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What Is Osteoporosis:
Osteoporosis is a common bone disease characterized by low bone density (thickness of the bone), decreased bone strength, and a change in the bone structure, which can lead to an increased risk of fracture. The normal bone structure becomes thinned out and porous, lessening the ability of the bone to withstand the typical forces that are applied in everyday living. Fractures from osteoporosis and low bone density can be serious, causing pain and affecting your quality of life.
Why It’s Important:
One in 4 women will develop osteoporosis in her lifetime. A woman’s risk of having an osteoporosis-related hip fracture is greater than her risk of developing breast, uterine, and ovarian cancer combined. (National Osteoporosis Foundation)
Who Is At Risk:
Postmenopausal women ages 45-55 have the highest risk, due to a decrease in estrogen are at risk for the weakening of bones. However, it can also occur in men and in children, often due to diseases that affect bone development, such as Celiac disease, inflammatory bowel disease, rheumatoid arthritis, spina bifida, cystic fibrosis, or kidney disease. Some medicines, such as steroids, may increase your risk for developing osteoporosis. Athletes who are underweight during the time of peak bone development are also susceptible. Other risks include:
- A small thin frame
- Sedentary lifestyle
- Family History
- Low calcium intake
- Predisposing medical conditions
- Controllable Risks
- Cigarette smoking
- Excessive alcohol intake
- Inactive lifestyle
- Excessive caffeine intake
- Lack of weight-bearing exercise
- Poor health
- Low weight
- Calcium-poor diet
- Low vitamin D levels
Wrist and Hip Fractures:
A panel of experts judged that skeletal fragility might be responsible for 80–95 percent of hip and spine fractures in women, depending on age, along with 70–80 percent of distal forearm fractures and 45–60 percent of fractures at other skeletal sites (Melton et al. 1997).
How Common Is It:
Roughly 40% of women 50 or older in the US will experience a hip, spine or wrist fracture during their life.(National Osteoporosis Foundation)
Roughly one in four (24 percent) women age 50 or older fall each year, compared to nearly half (48 percent) of women age 85 or older; comparable figures for men are 16 percent and 35 percent (Winner et al. 1989).
While no one can guarantee any preventative action will be 100% successful, it sure doesn’t hurt! So what can you do? After being cleared by a Medical Professional, try:
- It is recommended that you walk 45 minutes a day at least 4 days a week
- 1 legged standing for one minute is equivalent to the amount of integral load gained through walking for approximately 53 minutes.(Sakamoto, 2006)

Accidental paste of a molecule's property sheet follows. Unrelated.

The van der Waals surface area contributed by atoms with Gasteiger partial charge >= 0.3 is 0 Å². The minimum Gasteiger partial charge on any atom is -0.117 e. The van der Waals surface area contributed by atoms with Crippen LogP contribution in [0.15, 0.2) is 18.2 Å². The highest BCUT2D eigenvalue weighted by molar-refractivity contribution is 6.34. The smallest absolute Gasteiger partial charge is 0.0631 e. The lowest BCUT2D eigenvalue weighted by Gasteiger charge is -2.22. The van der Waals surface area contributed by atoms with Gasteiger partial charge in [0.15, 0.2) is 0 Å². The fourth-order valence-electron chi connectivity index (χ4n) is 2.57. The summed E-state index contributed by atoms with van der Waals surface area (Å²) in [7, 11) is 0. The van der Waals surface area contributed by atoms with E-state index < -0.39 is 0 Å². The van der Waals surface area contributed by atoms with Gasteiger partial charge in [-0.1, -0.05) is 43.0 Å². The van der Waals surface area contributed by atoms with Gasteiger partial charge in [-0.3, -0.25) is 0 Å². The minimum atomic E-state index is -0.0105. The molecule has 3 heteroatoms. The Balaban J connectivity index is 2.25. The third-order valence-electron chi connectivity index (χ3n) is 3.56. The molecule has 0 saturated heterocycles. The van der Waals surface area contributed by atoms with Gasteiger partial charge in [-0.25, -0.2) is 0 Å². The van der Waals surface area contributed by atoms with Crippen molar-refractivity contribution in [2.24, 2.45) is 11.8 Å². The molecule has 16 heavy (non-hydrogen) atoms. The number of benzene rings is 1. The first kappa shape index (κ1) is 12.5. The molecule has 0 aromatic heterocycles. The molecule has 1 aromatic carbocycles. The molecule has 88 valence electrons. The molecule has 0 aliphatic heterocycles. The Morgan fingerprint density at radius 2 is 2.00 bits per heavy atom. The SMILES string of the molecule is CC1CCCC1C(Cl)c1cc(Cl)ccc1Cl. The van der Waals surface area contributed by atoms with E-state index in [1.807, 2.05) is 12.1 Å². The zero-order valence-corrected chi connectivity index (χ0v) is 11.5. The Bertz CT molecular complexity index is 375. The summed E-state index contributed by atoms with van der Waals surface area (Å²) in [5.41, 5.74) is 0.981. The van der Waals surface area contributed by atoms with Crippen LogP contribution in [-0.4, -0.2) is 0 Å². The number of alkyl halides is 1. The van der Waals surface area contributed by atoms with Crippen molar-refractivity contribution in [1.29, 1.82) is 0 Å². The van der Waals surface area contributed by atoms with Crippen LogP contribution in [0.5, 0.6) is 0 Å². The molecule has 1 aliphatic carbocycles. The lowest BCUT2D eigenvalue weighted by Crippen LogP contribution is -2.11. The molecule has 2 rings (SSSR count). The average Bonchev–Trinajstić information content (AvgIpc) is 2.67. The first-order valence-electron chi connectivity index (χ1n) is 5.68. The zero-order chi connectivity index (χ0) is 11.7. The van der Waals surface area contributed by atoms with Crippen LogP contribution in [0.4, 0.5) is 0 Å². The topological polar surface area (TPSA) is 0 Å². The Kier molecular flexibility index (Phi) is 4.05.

Body Weight Training
- 12 weeks of squatting 3 times a week improved skeletal properties in postmenopausal women with osteopenia or osteoporosis. (Mosti,2013)
How It Is Diagnosed:
Osteoporosis is best diagnosed through a quick and painless specialized x-ray called the DXA, which measures bone density. The results are reported using T-scores and Z-scores.
- The T-score compares your score to that of healthy 30-year-old adults. If you have a T-score of -1 or less, you have a greater risk of having a fracture.
- The Z-score compares your bone mineral density to those of the same sex, weight, and age. It is used for those whose bone mass has not yet peaked, premenopausal women, and men older than 50.
Other methods of measuring bone density include x-ray, ultrasound, and CT scan.
Osteoporosis and Osteopenia:
Osteoporosis and Osteopenia are a result of a decrease in bone density. Osteopenia is a less severe form of osteoporosis. See graphic below.
How a Physical Therapist Can Help:
Your physical therapist can develop a specific program based on your individual needs to help improve your overall bone health, keep your bones healthy, and help you avoid fracture. Your physical therapist may teach you:
- Specific exercises to build bone or decrease the amount of bone loss
- Proper posture
- How to improve your balance so as to reduce your risk of falling
- How to adjust your environment to protect your bone health
Healthy bone is built and maintained through a healthy lifestyle. Your physical therapist will teach specific exercises to meet your particular needs.
The exercise component for bone building or slowing bone loss is very specific and similar for all ages. Bone grows when it is sufficiently and properly stressed, just as a muscle grows when challenged by more than usual weight. Two types of exercise are optimal for bone health, weight-bearing and resistance.
It is best for a physical therapist to provide your individual bone-building prescription to ensure that you are neither over- or under-exercising. Typically, exercises are performed 2 to 3 times a week as part of an overall fitness program.
If you or anyone you know is suffering from Osteoporosis, feel free to give us a call and schedule an Initial Examination with our world class Physical Therapists.
This post was originally written by a SportsCare Physical Therapist, Greg DeMarco PT, DPT, ATC, PES, TPI, and has been updated with additional information given by SportsCare Insitute Social Media Management.